South Korea’s car rental companies saw auto transport industry’s main green fuel shift
SK rent-a-car adds 4,200 electric vehicles to its fleet in 2021
Rental companies are expected to absorb more than 8% of total green vehicle sales by 2025
Refiners expect demand for gasoline to continue to decline, but exports are stable
Car rental companies are expected to play an important role in shifting the South Korean automotive transport sector’s fuel from gasoline and diesel to greener power, with SK rent-a-car and Lotte Rental taking up a significant share in the country’s annual electric vehicle sales, industry and market participants said Dec. 10.
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Lotte Rental purchased 8,000 electric vehicles in 2020, representing about 4% of total electric vehicle sales in South Korea for the year, a company official said. The country’s largest car rental company by fleet is expected to have added around 10,000 electric and hydrogen vehicles in 2021.
South Korea’s second-largest car rental company, SK rent-a-car, said it bought around 4,200 electric vehicles in 2021 and expected to absorb a much larger portion of the country’s total green vehicle sales over the next few years.
SK rent-a-car first issued “corporate green bonds” earlier this year with the aim of raising capital only for investments in green and environmentally friendly vehicles, said the company in an ESG press release, and is rapidly increasing the share of green vehicles in its overall fleet.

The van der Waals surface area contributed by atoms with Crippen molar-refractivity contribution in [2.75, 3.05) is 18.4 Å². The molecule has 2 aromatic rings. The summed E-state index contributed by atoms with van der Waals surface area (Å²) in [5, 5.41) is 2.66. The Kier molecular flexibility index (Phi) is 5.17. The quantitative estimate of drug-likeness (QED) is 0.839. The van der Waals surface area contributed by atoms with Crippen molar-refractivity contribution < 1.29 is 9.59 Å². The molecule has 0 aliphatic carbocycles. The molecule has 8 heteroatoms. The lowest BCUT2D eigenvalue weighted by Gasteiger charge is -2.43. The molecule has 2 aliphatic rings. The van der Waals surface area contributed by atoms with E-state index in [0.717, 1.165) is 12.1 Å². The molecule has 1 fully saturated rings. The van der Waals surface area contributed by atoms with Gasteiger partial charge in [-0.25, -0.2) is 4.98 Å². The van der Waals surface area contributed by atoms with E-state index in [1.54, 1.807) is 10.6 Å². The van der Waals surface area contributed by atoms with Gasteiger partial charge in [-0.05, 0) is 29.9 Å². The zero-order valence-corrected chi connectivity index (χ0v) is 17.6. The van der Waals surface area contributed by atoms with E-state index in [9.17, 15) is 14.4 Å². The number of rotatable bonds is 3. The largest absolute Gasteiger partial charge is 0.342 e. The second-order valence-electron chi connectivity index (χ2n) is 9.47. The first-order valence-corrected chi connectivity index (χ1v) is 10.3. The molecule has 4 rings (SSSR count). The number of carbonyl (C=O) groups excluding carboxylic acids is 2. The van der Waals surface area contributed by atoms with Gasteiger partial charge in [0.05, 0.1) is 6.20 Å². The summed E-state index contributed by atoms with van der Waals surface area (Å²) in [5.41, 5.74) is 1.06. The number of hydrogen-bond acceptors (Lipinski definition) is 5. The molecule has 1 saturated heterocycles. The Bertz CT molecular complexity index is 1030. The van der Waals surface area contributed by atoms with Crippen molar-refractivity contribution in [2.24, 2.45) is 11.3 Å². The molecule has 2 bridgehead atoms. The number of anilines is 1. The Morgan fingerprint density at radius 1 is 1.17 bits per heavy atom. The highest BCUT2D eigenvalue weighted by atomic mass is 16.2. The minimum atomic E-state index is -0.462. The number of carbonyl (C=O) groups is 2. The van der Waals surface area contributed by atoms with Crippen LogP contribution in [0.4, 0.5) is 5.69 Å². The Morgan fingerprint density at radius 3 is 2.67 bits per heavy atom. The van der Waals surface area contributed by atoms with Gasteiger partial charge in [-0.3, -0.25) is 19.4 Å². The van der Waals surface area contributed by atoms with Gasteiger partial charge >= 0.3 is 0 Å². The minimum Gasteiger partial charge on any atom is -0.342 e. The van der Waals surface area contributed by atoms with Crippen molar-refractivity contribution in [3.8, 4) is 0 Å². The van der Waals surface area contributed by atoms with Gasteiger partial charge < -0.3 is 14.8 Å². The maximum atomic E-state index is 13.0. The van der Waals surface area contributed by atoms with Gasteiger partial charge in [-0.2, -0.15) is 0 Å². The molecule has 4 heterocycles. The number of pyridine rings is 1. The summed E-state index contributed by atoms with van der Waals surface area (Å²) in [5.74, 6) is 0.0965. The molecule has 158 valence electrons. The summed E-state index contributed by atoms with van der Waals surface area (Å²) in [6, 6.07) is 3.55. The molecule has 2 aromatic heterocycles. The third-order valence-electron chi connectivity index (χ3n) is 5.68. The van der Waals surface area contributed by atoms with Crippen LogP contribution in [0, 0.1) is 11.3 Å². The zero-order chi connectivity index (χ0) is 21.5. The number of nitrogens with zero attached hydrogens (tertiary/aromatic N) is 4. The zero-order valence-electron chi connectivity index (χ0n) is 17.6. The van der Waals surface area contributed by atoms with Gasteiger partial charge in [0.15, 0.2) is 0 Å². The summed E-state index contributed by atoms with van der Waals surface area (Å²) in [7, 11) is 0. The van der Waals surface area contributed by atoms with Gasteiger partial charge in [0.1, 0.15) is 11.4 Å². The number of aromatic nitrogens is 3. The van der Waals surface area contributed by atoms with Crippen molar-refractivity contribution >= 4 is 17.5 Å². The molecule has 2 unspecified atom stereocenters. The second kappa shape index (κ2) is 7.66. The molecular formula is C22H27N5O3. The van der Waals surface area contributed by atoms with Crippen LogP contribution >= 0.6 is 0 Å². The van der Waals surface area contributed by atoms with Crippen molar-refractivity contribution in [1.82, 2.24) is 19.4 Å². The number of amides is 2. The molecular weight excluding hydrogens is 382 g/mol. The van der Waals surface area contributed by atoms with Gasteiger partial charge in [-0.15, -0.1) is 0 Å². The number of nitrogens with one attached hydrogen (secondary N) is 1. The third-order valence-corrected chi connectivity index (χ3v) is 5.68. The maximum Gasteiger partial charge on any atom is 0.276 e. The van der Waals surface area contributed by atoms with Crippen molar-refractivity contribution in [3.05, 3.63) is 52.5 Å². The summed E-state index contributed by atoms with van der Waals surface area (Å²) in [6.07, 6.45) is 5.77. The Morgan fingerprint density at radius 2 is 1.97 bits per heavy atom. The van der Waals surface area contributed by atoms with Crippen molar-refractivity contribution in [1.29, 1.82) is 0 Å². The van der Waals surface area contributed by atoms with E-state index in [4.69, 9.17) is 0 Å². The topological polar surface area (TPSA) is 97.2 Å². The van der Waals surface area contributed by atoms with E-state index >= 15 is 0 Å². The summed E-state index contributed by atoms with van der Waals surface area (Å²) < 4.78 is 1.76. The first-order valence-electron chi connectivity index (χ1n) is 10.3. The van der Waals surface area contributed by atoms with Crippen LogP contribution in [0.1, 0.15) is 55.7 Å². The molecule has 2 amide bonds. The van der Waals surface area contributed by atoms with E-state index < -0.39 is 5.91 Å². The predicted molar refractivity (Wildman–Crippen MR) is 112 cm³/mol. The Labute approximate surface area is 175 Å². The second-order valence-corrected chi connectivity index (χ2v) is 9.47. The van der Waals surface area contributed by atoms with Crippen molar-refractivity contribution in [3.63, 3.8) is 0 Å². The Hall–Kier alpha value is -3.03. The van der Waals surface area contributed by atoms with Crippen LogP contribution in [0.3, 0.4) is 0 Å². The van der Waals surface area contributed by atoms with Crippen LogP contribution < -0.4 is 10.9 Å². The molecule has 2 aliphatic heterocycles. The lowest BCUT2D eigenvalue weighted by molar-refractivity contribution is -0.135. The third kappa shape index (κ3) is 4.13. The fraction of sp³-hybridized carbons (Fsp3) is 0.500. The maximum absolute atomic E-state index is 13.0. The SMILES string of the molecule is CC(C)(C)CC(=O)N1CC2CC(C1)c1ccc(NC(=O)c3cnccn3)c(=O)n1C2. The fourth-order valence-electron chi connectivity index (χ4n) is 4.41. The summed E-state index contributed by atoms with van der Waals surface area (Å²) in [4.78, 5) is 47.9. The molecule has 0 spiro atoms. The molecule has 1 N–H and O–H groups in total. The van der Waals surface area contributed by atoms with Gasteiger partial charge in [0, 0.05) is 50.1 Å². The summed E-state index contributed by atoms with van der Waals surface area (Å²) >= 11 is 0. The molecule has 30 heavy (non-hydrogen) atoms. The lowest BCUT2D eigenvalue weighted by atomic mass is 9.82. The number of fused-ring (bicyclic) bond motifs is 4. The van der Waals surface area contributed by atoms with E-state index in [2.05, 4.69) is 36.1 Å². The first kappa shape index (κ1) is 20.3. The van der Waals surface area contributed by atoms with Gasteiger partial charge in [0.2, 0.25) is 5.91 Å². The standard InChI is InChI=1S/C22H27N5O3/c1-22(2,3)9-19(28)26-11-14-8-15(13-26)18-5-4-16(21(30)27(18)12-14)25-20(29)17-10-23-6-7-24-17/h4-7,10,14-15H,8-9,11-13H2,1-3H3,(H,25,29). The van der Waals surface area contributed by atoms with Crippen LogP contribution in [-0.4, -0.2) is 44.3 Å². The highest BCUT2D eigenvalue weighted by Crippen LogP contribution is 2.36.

The company also plans to set up an electric vehicle rental center at its Jeju branch, which is said to be the country’s largest electric vehicle-themed site.
South Korea’s leading car rental companies combined are expected to lead the fuel shift in the auto transport industry by purchasing more than 8% of the country’s total green vehicle sales by 2025, according to marketing sources from leading companies in South Korea. location and market analysts interviewed by S&P Global Platts. .
Long-term rental packages are very popular in large cities, and green vehicles run by major rental companies are said to provide many consumers with an affordable experience in electric and hydrogen cars, automotive analysts at Hanwha Investment say. & Securities and Kiwoom Securities. based in Seoul.
South Korea’s demand for gasoline and diesel will inevitably tend to decline, as the share of green vehicles is set to exceed 10% of the total number of cars registered in the country in the next 3-5 years. years, up from 4.2 percent now, according to diesel marketing officials at three major South Korean refiners. The country has a total of 2.436 million vehicles registered and active on the road, according to data from the Ministry of Land, Infrastructure and Transport.
The country’s second largest refiner, GS Caltex, has been working with Lotte Rental since the third quarter of 2020 to provide a variety of next-generation charging services at its gas stations. GS Caltex operates around 40 charging stations with 46 fast charging stations.
South Korea consumed 206 million barrels of gasoline and diesel in the first 10 months of the year, up 3% from 200 million barrels in the same period a year earlier and down 1.9% from 210 million barrels from January to October 2019, the latest data from Korea National Oil Corp.
While increasing sales of electric and hydrogen vehicles in Asia’s fourth-largest oil consumer will likely lead to a steady decline in domestic gasoline and diesel consumption over the next decade, major refiners, including SK Innovation and S-Oil, have indicated that automotive fuel production may not necessarily drop sharply from expectations of stable exports, particularly to Southeast Asia, middle distillate traders said. refiners.
“The speed of the energy transition and fuel switch will take longer for less developed economies and average consumers in these markets would have less purchasing power for new green fuels,” said a middle distillate distributor at S-Oil. “South Korea will continue to be a reliable supplier of liquid fuel to consumers across Southeast Asia for at least a decade.”